6.2. In observational study, were interventions, study settings, and clinicians/provider described? N/A
  6.3. Was the intensity and duration of the intervention or exposure factor sufficient to produce a meaningful effect? N/A
  6.4. Was the amount of exposure and, if relevant, subject/patient compliance measured? N/A
  6.5. Were co-interventions (e.g., ancillary treatments, other therapies) described? N/A
  6.6. Were extra or unplanned treatments described? N/A
  6.7. Was the information for 6.4, 6.5, and 6.6 assessed the same way for all groups? N/A
  6.8. In diagnostic study, were details of test administration and replication sufficient? N/A
7. Were outcomes clearly defined and the measurements valid and reliable? No
  7.1. Were primary and secondary endpoints described and relevant to the question? N/A
  7.2. Were nutrition measures appropriate to question and outcomes of concern? N/A
  7.3. Was the period of follow-up long enough for important outcome(s) to occur? N/A
  7.4. Were the observations and measurements based on standard, valid, and reliable data collection instruments/tests/procedures? N/A
  7.5. Was the measurement of effect at an appropriate level of precision? N/A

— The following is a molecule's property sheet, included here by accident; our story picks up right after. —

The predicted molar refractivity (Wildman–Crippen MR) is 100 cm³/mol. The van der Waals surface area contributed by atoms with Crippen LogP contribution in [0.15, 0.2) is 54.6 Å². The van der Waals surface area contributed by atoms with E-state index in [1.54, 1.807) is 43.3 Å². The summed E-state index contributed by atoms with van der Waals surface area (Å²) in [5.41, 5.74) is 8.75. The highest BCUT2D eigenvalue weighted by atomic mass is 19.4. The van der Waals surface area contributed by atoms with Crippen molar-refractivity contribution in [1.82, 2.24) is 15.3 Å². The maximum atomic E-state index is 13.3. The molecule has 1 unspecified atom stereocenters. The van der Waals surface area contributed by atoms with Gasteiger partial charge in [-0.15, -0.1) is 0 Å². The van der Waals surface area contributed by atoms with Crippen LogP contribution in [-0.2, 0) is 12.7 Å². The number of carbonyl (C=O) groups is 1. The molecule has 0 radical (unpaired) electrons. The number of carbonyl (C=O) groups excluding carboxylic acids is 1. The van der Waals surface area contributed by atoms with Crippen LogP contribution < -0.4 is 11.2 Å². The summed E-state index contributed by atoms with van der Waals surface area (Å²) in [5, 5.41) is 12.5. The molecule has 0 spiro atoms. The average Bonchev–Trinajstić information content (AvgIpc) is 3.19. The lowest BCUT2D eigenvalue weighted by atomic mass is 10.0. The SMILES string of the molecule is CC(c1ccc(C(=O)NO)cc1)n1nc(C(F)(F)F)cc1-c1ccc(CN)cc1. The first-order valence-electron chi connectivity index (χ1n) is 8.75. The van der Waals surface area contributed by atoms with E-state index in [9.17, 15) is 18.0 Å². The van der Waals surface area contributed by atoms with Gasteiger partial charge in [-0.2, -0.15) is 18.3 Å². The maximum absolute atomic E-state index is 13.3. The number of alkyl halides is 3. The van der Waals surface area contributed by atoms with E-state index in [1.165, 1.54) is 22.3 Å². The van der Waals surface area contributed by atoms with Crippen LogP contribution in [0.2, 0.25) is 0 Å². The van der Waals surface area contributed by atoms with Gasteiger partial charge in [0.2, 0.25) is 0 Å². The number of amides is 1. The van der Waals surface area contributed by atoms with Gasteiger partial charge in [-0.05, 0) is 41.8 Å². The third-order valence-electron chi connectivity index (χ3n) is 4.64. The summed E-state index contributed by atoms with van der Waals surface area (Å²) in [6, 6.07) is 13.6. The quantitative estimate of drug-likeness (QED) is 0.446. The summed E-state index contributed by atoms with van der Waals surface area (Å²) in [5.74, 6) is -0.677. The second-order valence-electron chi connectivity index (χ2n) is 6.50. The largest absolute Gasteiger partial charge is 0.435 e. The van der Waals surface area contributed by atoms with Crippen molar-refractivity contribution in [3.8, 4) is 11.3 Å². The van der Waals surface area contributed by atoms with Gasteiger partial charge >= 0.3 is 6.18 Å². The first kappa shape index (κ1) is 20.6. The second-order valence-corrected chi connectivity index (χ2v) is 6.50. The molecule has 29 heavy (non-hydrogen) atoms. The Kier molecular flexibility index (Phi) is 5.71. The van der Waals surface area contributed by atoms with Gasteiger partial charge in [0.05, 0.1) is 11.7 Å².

7.6. Were other factors accounted for (measured) that could affect outcomes? N/A
  7.7. Were the measurements conducted consistently across groups? No
8. Was the statistical analysis appropriate for the study design and type of outcome indicators? Yes
  8.1. Were statistical analyses adequately described and the results reported appropriately? N/A
  8.2. Were correct statistical tests used and assumptions of test not violated? N/A
  8.3. Were statistics reported with levels of significance and/or confidence intervals? N/A
  8.4. Was "intent to treat" analysis of outcomes done (and as appropriate, was there an analysis of outcomes for those maximally exposed or a dose-response analysis)? N/A
  8.5. Were adequate adjustments made for effects of confounding factors that might have affected the outcomes (e.g., multivariate analyses)? N/A
  8.6. Was clinical significance as well as statistical significance reported? N/A
  8.7. If negative findings, was a power calculation reported to address type 2 error? N/A
9. Are conclusions supported by results with biases and limitations taken into consideration? Yes
  9.1. Is there a discussion of findings? N/A
  9.2. Are biases and study limitations identified and discussed? N/A
10. Is bias due to study's funding or sponsorship unlikely? Yes
  10.1. Were sources of funding and investigators' affiliations described? N/A
  10.2. Was the study free from apparent conflict of interest? N/A